24H J C JS J36c11·25c12312436778078880077067738592790400
25H J C JD J36c11·25c12312436778078880080192106373579200
26D Q36c12·24c13312436778078880083316474154368000
27D QS J36c12·24c12338473176252120086701205916889200
28D QH J36c12·24c12338473176252120090085937679410400
29D QD J36c12·24c12338473176252120093470669441931600
30D QC J36c12·24c12338473176252120096855401204452800
31D J C J36c11·25c13312436778078880099979768985241600
32D J C JS J36c11·25c123124367780788800103104136766030400
33D J C JH J36c11·25c123124367780788800106228504546819200
34C Q36c12·24c133124367780788800109352872327608000
35C QS J36c12·24c123384731762521200112737604090129200
36C QH J36c12·24c123384731762521200116122335852650400
37C QD J36c12·24c123384731762521200119507067615171600
38C QC J36c12·24c123384731762521200T = 122891799377692800

Note that the combinatorial for the second hand (South) is based on the remaining spot cards, rather than 36. As with pattern dealing, the order of the two hands makes no difference; e.g., if South were chosen first in Case 1, the combinatorials would be 36c13·23c11, which produce the same 16-digit product. Simply fetch a random number between 0 and T-1, find where it falls in the cumulative totals, and bingo, a truly random deal with the given HCP constraints.


Pattern and HCP Constraints

Now suppose you want to apply both pattern and HCP constraints. No problem, though it requires more enumeration. Each possible pattern must be listed with each possible high-card arrangement. To illustrate, suppose you want to create random deals where East is 5-3-3-2 with 34 HCP — call it slam-bidding practice for morons. The table becomes:

East 5-3-3-2 with 34 HCP
CasePatternHigh CardsCalculationHandsTotal
15=3=3=2S A-K-Q-J H A-K-Q D A-K-Q C A-Q9c1·9c0·9c0·9c099
25=3=3=2S A-K-Q-J H A-K-Q D A-K-J C A-K9c1·9c0·9c0·9c0918
35=3=3=2S A-K-Q-J H A-K-J D A-K-Q C A-K9c1·9c0·9c0·9c0927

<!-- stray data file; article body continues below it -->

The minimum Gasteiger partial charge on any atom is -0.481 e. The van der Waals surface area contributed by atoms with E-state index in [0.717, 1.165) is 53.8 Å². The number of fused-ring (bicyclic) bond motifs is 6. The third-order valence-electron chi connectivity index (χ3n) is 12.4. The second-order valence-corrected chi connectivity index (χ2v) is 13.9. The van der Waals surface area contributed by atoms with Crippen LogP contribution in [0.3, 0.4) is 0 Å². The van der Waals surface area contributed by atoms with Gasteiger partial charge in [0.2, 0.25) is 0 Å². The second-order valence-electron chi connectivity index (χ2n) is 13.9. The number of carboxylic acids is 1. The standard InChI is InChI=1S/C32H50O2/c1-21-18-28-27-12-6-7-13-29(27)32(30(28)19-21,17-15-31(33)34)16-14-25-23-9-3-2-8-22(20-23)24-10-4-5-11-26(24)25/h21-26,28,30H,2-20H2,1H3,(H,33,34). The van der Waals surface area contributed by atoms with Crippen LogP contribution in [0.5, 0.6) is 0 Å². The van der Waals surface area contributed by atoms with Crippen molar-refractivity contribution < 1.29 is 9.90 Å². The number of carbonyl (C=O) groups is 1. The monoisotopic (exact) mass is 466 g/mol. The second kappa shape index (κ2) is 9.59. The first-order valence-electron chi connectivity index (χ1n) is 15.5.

45=3=3=2S A-K-Q H A-K-Q D A-K-Q C A-K9c2·9c0·9c0·9c03663
55=3=2=3S A-K-Q-J H A-K-Q D A-K C A-K-J9c1·9c0·9c0·9c0972
65=3=2=3S A-K-Q-J H A-K-Q D A-Q C A-K-Q9c1·9c0·9c0·9c0981
75=3=2=3S A-K-Q-J H A-K-J D A-K C A-K-Q9c1·9c0·9c0·9c0990
85=3=2=3S A-K-Q H A-K-Q D A-K C A-K-Q9c2·9c0·9c0·9c036126
95=2=3=3S A-K-Q-J H A-K D A-K-Q C A-K-J9c1·9c0·9c0·9c09135
105=2=3=3S A-K-Q-J H A-K D A-K-J C A-K-Q9c1·9c0·9c0·9c09144
115=2=3=3S A-K-Q-J H A-Q D A-K-Q C A-K-Q9c1·9c0·9c0·9c09153
125=2=3=3S A-K-Q H A-K D A-K-Q C A-K-Q9c2·9c0·9c0·9c036189
133=5=3=2S A-K-Q H A-K-Q-J D A-K-Q C A-Q9c0·9c1·9c0·9c09198
143=5=3=2S A-K-Q H A-K-Q-J D A-K-J C A-K9c0·9c1·9c0·9c09207
153=5=3=2S A-K-Q H A-K-Q D A-K-Q C A-K9c0·9c2·9c0·9c036243
163=5=3=2S A-K-J H A-K-Q-J D A-K-Q C A-K9c0·9c1·9c0·9c09252
173=5=2=3S A-K-Q H A-K-Q-J D A-K C A-K-J9c0·9c1·9c0·9c09261
183=5=2=3S A-K-Q H A-K-Q-J D A-Q C A-K-Q9c0·9c1·9c0·9c09270
193=5=2=3S A-K-Q H A-K-Q D A-K C A-K-Q9c0·9c2·9c0·9c036306
203=5=2=3S A-K-J H A-K-Q-J D A-K C A-K-Q9c0·9c1·9c0·9c09315
213=3=5=2S A-K-Q H A-K-Q D A-K-Q-J C A-Q9c0·9c0·9c1·9c09324
223=3=5=2S A-K-Q H A-K-Q D A-K-Q C A-K9c0·9c0·9c2·9c036360
233=3=5=2S A-K-Q H A-K-J D A-K-Q-J C A-K9c0·9c0·9c1·9c09369
243=3=5=2S A-K-J H A-K-Q D A-K-Q-J C A-K9c0·9c0·9c1·9c09378
253=3=2=5S A-K-Q H A-K-Q D A-K C A-K-Q9c0·9c0·9c0·9c236414
263=3=2=5S A-K-Q H A-K-Q D A-Q C A-K-Q-J9c0·9c0·9c0·9c19423
273=3=2=5S A-K-Q H A-K-J D A-K C A-K-Q-J9c0·9c0·9c0·9c19432
283=3=2=5S A-K-J H A-K-Q D A-K C A-K-Q-J9c0·9c0·9c0·9c19441
293=2=5=3S A-K-Q H A-K D A-K-Q-J C A-K-J9c0·9c0·9c1·9c09450
303=2=5=3S A-K-Q H A-K D A-K-Q C A-K-Q9c0·9c0·9c2·9c036486
313=2=5=3S A-K-Q H A-Q D A-K-Q-J C A-K-Q9c0·9c0·9c1·9c09495
323=2=5=3S A-K-J H A-K D A-K-Q-J C A-K-Q9c0·9c0·9c1·9c09504
333=2=3=5S A-K-Q H A-K D A-K-Q C A-K-Q9c0·9c0·9c0·9c236540
343=2=3=5S A-K-Q H A-K D A-K-J C A-K-Q-J9c0·9c0·9c0·9c19549
353=2=3=5S A-K-Q H A-Q D A-K-Q C A-K-Q-J9c0·9c0·9c0·9c19558
363=2=3=5S A-K-J H A-K D A-K-Q C A-K-Q-J9c0·9c0·9c0·9c19567
372=5=3=3S A-K H A-K-Q-J D A-K-Q C A-K-J9c0·9c1·9c0·9c09576
382=5=3=3S A-K H A-K-Q-J D A-K-J C A-K-Q9c0·9c1·9c0·9c09585
392=5=3=3S A-K H A-K-Q D A-K-Q C A-K-Q9c0·9c2·9c0·9c036621
402=5=3=3S A-Q H A-K-Q-J D A-K-Q C A-K-Q9c0·9c1·9c0·9c09630
412=3=5=3S A-K H A-K-Q D A-K-Q-J C A-K-J9c0·9c0·9c1·9c09639
422=3=5=3S A-K H A-K-Q D A-K-Q C A-K-Q9c0·9c0·9c2·9c036675
432=3=5=3S A-K H A-K-J D A-K-Q-J C A-K-Q9c0·9c0·9c1·9c09684
442=3=5=3S A-Q H A-K-Q D A-K-Q-J C A-K-Q9c0·9c0·9c1·9c09693
452=3=3=5S A-K H A-K-Q D A-K-Q C A-K-Q9c0·9c0·9c0·9c236729
462=3=3=5S A-K H A-K-Q D A-K-J C A-K-Q-J9c0·9c0·9c0·9c19738
472=3=3=5S A-K H A-K-J D A-K-Q C A-K-Q-J9c0·9c0·9c0·9c19747
482=3=3=5S A-Q H A-K-Q D A-K-Q C A-K-Q-J9c0·9c0·9c0·9c19T = 756